There was an interesting article in the Boston Globe recently called “Advice on taking knockout real estate photos from a Pulitzer-winning photographer“written by Stan Grossfeld, a Pulitzer Prize-winning photojournalist. The bit that caught my eye was where Stan states

“Because in America, everyone who has a cell phone thinks they are a professional photographer.

They are not.”

While it’s true that some homeowners and real estate agents are not professional architectural/real estate photographers, I was taken aback by some of Stan Grossfeld samples of real estate photos he’d taken himself. The photos were very disappointing.

Here we have a Pulitzer-winning photographer producing images at bad angles, walls that are not vertical, rooms that lacked any light and overall, not good at all. I mean, Stan is a professional photographer, right? This is the man that shots brilliant and haunting work of war zones, human right stories and other world issues. I couldn’t come to producing work as amazing as his, so how could this happen?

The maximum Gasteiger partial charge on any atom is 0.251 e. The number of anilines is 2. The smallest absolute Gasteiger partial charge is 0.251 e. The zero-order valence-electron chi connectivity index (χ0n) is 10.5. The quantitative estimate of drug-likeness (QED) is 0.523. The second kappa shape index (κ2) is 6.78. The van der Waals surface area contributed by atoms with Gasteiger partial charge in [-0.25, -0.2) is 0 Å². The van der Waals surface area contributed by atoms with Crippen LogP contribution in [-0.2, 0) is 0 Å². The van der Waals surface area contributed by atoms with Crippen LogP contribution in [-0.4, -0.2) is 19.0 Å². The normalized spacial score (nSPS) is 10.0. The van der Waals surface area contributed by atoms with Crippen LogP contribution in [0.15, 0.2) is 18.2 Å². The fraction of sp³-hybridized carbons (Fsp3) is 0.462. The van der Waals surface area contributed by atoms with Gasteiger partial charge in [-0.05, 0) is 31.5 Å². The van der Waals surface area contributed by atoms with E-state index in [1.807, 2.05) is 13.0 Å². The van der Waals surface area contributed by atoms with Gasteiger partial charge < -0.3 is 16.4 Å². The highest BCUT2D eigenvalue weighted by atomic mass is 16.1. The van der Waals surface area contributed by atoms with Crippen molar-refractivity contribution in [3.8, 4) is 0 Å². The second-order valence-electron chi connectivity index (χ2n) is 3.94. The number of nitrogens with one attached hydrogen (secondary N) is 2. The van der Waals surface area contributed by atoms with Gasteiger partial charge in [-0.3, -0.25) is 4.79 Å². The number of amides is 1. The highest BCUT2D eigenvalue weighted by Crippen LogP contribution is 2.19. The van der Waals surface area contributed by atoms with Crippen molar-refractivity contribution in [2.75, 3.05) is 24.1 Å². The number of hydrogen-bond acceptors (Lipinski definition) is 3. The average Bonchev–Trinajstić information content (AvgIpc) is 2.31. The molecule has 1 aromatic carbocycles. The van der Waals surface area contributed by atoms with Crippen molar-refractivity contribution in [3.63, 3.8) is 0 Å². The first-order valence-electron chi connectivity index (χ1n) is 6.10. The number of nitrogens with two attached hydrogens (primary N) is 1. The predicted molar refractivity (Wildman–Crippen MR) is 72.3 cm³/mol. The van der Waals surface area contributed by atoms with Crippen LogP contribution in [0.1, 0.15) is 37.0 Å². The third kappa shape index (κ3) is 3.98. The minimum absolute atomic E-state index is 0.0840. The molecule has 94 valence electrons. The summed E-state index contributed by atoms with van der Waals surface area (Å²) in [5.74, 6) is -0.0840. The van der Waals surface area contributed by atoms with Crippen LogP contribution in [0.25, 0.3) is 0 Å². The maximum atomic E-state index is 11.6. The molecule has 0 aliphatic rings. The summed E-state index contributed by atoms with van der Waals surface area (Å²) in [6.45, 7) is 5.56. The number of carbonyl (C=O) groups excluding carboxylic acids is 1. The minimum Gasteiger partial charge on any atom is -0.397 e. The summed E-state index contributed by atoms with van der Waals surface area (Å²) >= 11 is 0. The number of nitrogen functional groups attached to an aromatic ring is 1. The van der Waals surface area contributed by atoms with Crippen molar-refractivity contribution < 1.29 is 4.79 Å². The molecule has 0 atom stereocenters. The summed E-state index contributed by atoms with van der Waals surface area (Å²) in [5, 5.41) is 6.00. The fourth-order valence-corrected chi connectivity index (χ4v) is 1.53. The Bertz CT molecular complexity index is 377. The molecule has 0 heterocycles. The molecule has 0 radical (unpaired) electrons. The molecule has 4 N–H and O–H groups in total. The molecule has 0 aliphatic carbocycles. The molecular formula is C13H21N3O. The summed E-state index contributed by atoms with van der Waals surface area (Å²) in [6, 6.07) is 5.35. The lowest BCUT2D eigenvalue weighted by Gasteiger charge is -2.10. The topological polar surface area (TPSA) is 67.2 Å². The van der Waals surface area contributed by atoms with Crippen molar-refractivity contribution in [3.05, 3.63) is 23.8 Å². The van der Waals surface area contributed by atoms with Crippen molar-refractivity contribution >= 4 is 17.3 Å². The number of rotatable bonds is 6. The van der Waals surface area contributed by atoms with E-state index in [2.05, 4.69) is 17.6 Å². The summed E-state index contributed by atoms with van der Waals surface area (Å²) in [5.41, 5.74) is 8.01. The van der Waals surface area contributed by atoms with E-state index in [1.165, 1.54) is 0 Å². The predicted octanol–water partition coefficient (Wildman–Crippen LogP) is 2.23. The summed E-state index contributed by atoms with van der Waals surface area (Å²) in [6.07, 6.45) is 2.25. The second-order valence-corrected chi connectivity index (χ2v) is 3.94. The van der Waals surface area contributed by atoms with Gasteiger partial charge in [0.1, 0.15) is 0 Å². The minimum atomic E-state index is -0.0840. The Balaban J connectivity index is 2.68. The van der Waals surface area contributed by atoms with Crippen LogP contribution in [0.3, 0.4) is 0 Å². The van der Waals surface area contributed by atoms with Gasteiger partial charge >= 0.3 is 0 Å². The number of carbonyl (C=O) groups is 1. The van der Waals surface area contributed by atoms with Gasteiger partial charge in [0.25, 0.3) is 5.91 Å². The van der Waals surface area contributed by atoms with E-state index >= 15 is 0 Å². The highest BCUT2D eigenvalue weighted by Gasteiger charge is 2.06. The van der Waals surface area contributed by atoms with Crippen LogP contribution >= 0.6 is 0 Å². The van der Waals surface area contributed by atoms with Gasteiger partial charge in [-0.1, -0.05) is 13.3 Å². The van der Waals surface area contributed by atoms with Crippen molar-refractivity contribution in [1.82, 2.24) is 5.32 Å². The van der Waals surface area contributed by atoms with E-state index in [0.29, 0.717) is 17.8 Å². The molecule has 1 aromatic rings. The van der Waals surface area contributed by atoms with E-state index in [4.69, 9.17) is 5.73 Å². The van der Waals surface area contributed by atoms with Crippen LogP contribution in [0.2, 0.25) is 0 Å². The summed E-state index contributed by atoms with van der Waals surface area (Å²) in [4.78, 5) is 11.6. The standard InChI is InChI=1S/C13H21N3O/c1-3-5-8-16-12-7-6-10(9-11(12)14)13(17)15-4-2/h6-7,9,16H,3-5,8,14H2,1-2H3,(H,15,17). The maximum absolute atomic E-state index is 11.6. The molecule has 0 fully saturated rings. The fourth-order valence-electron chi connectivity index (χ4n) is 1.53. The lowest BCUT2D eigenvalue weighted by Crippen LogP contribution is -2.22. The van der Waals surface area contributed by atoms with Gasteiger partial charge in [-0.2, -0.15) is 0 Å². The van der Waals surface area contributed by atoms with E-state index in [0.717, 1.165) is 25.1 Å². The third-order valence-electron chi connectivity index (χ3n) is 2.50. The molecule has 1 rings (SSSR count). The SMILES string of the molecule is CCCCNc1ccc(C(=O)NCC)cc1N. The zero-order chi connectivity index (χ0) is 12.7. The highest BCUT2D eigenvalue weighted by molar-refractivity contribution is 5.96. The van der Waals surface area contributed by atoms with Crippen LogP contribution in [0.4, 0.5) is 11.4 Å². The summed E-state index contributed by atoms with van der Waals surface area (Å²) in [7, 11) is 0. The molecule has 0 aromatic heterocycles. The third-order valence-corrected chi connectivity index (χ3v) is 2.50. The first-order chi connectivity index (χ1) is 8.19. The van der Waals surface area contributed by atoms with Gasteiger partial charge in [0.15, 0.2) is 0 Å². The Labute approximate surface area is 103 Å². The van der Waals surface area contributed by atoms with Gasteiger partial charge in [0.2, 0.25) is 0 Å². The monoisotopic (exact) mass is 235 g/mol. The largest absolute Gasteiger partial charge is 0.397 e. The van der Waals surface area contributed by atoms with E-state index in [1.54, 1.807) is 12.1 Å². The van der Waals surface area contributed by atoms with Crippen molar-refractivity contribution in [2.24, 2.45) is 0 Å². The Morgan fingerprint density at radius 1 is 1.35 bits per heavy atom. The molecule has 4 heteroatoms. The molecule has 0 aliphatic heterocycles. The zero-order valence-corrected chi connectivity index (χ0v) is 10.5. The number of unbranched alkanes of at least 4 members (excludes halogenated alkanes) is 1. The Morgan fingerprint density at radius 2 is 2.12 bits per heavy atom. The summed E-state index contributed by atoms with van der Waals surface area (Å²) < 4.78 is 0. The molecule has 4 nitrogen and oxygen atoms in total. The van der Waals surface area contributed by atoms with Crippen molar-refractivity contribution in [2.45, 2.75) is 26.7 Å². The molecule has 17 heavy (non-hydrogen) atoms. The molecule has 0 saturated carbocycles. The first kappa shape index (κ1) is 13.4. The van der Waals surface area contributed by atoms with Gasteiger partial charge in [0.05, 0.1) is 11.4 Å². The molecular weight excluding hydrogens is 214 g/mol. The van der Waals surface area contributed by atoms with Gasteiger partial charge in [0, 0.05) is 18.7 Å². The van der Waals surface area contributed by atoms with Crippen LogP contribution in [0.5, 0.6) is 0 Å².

Bring in the right person for the job

The point we need to recognise is that just because a photographer is good at area of photography – such as photojournalism or weddings or pets – it does not mean that they will meet the requirements you need in a photographer.

When it comes to shooting real estate or architectural photography, we spend A LOT of hours behind the camera, and then behind the computer. Home owners and realtors are always surprised at how technical it can be.

For example, as an architectural/real estate photographer, I ONLY use multiple, off-camera flashes and other professional lighting equipment – not HDR (high dynamic range), which at times can very time consuming both on and offsite. Although HDR vs Flash is a touchy subject among my peers, it is generally favoured as the optimum choice. After spending time researching and experimenting with both techniques, I chose flash photography as I feel that my clients deserve the best.

With flash photography, I know that I can produce magazine quality photos with true/natural looking colours, clear window views and ceilings that don’t appear to have smoke damage. While the process may take a lot longer than HDR, the results and quality of work delivered to my clients is worth it. The only downside to flash photography is that the equipment can be very expensive – especially when you break something!

This brings me to my next point. It’s important that you hire a photographer who is experienced in the field you need.

In other words, bringing in the right person for the right job will help you get the result you need to make your listing stand out from the crowd.